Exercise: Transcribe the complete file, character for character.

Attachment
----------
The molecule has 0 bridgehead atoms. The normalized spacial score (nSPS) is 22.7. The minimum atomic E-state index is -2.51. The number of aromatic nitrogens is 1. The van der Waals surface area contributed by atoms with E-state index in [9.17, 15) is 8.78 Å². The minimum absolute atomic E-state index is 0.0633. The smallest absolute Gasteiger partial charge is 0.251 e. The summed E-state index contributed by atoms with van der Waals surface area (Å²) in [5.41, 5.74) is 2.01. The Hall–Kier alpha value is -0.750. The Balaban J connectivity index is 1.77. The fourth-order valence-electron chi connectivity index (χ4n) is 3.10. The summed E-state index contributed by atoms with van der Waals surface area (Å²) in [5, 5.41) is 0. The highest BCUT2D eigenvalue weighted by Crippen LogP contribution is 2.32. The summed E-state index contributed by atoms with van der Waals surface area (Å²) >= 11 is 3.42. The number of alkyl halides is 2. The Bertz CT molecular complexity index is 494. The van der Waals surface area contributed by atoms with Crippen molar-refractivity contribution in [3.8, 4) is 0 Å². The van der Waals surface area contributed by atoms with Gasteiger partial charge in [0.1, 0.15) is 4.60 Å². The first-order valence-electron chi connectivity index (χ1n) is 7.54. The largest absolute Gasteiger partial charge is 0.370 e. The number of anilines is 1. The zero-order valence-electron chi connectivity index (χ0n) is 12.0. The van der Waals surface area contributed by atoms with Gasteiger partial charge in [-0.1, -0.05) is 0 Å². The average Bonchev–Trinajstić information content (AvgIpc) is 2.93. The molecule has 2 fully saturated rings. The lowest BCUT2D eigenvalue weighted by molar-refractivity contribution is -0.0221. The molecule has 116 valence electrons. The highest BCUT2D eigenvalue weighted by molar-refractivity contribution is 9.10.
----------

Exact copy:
The molecule has 0 bridgehead atoms. The normalized spacial score (nSPS) is 22.7. The minimum atomic E-state index is -2.51. The number of aromatic nitrogens is 1. The van der Waals surface area contributed by atoms with E-state index in [9.17, 15) is 8.78 Å². The minimum absolute atomic E-state index is 0.0633. The smallest absolute Gasteiger partial charge is 0.251 e. The summed E-state index contributed by atoms with van der Waals surface area (Å²) in [5.41, 5.74) is 2.01. The Hall–Kier alpha value is -0.750. The Balaban J connectivity index is 1.77. The fourth-order valence-electron chi connectivity index (χ4n) is 3.10. The summed E-state index contributed by atoms with van der Waals surface area (Å²) in [5, 5.41) is 0. The highest BCUT2D eigenvalue weighted by Crippen LogP contribution is 2.32. The summed E-state index contributed by atoms with van der Waals surface area (Å²) >= 11 is 3.42. The number of alkyl halides is 2. The Bertz CT molecular complexity index is 494. The van der Waals surface area contributed by atoms with Crippen molar-refractivity contribution in [3.8, 4) is 0 Å². The van der Waals surface area contributed by atoms with Gasteiger partial charge in [0.1, 0.15) is 4.60 Å². The first-order valence-electron chi connectivity index (χ1n) is 7.54. The largest absolute Gasteiger partial charge is 0.370 e. The number of anilines is 1. The zero-order valence-electron chi connectivity index (χ0n) is 12.0. The van der Waals surface area contributed by atoms with Gasteiger partial charge in [-0.1, -0.05) is 0 Å². The average Bonchev–Trinajstić information content (AvgIpc) is 2.93. The molecule has 2 fully saturated rings. The lowest BCUT2D eigenvalue weighted by molar-refractivity contribution is -0.0221. The molecule has 116 valence electrons. The highest BCUT2D eigenvalue weighted by molar-refractivity contribution is 9.10.